An American cryptocurrency expert has pleaded guilty to advising North Korea on how to use blockchain technology to launder money to avoid international sanctions.
Vigil Griffith, 38, a Singapore based crypto expert and US national, travelled to Pyongyang in April 2019 to allegedly give a presentation to North Korean government officials on how they can avoid international controls by using virtual money.
He was arrested in November that year and was charged with conspiring to violate the International Emergency Economic Powers Act, which prohibits any US citizen from exporting goods, services or technology to North Korea.
Mr Griffith has now pleaded guilty in a District Court in Manhattan on Monday and faces up to 20 years of jail.
“Setting aside what happened, he has made important contributions to society that we will raise with the court,” his attorney Brian Klein added in a prepared statement. “He also has many wonderful qualities, and no one should define him by this mistake,” he said.
Mr Griffith, who earlier worked as a senior researcher for the Ethereum Foundation, was set to face a criminal trial before his guilty plea.
In a Department of Justice release in 2019, US attorney Geoffrey S Berman said Mr Griffith sent “highly technical information to North Korea, knowing that this information could be used to help them launder money and evade sanctions.”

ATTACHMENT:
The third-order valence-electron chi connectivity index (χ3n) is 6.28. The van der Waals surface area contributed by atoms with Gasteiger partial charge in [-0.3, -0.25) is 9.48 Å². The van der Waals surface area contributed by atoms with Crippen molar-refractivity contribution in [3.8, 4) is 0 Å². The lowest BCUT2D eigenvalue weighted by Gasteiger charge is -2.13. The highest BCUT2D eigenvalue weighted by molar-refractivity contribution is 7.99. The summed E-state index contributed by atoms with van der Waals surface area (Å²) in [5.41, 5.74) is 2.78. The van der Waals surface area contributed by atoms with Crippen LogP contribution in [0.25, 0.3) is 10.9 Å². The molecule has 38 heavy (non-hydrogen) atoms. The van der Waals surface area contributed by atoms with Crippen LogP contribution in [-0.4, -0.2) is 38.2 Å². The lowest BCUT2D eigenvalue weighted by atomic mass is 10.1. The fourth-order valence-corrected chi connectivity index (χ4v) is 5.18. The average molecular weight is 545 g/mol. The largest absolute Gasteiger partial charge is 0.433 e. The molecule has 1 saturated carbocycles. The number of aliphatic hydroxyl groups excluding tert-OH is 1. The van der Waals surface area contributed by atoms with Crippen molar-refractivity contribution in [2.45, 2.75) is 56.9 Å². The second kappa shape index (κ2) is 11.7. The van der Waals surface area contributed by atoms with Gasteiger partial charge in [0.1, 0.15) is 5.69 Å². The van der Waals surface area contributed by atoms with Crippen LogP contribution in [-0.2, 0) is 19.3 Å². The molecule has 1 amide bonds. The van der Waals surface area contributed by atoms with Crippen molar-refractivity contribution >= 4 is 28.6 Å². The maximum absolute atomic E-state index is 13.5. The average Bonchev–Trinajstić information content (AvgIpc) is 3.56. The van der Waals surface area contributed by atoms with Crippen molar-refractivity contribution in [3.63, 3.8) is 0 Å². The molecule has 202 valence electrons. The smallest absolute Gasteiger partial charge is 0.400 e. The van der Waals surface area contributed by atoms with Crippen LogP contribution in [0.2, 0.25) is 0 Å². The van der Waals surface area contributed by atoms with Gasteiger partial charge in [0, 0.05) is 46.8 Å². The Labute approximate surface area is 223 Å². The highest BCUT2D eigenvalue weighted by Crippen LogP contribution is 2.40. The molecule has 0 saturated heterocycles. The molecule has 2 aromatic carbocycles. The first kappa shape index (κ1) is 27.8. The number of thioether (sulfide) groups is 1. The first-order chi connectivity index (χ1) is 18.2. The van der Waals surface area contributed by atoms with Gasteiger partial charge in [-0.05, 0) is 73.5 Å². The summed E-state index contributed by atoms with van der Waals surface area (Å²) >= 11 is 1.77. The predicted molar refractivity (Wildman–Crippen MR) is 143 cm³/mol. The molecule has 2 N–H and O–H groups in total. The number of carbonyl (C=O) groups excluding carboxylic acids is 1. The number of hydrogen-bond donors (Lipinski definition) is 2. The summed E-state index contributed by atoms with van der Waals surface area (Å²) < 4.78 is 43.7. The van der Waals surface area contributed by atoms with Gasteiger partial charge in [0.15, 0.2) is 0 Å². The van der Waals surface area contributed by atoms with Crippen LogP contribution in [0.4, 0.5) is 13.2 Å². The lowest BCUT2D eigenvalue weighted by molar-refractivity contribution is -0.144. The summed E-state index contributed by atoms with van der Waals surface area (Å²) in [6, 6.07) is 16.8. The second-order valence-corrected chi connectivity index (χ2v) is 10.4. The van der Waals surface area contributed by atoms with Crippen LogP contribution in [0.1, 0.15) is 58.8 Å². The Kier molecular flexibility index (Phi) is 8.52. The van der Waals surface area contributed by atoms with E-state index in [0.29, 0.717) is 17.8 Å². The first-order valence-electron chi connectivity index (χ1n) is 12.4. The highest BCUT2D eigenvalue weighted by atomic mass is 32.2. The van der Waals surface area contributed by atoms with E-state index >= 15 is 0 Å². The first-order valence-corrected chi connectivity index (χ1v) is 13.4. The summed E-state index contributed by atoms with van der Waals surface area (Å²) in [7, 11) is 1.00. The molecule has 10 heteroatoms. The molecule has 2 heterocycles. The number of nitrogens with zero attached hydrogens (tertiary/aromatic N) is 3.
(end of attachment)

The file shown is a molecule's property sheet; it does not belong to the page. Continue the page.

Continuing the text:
He added that in doing so, “Griffith jeopardised the sanctions that both Congress and the president have enacted to place maximum pressure on North Korea’s dangerous regime.”
Federal prosecutors in the court documents also alleged that the State Department denied Mr Griffith permission to travel to the conference, but he ignored that and travelled to Pyongyang via China.
“Despite receiving warnings not to go, Griffith allegedly travelled to one of the United States’ foremost adversaries, North Korea, where he taught his audience how to use blockchain technology to evade sanctions. By this complaint, we begin the process of seeking justice for such conduct,” assistant attorney general John Demers said in the release.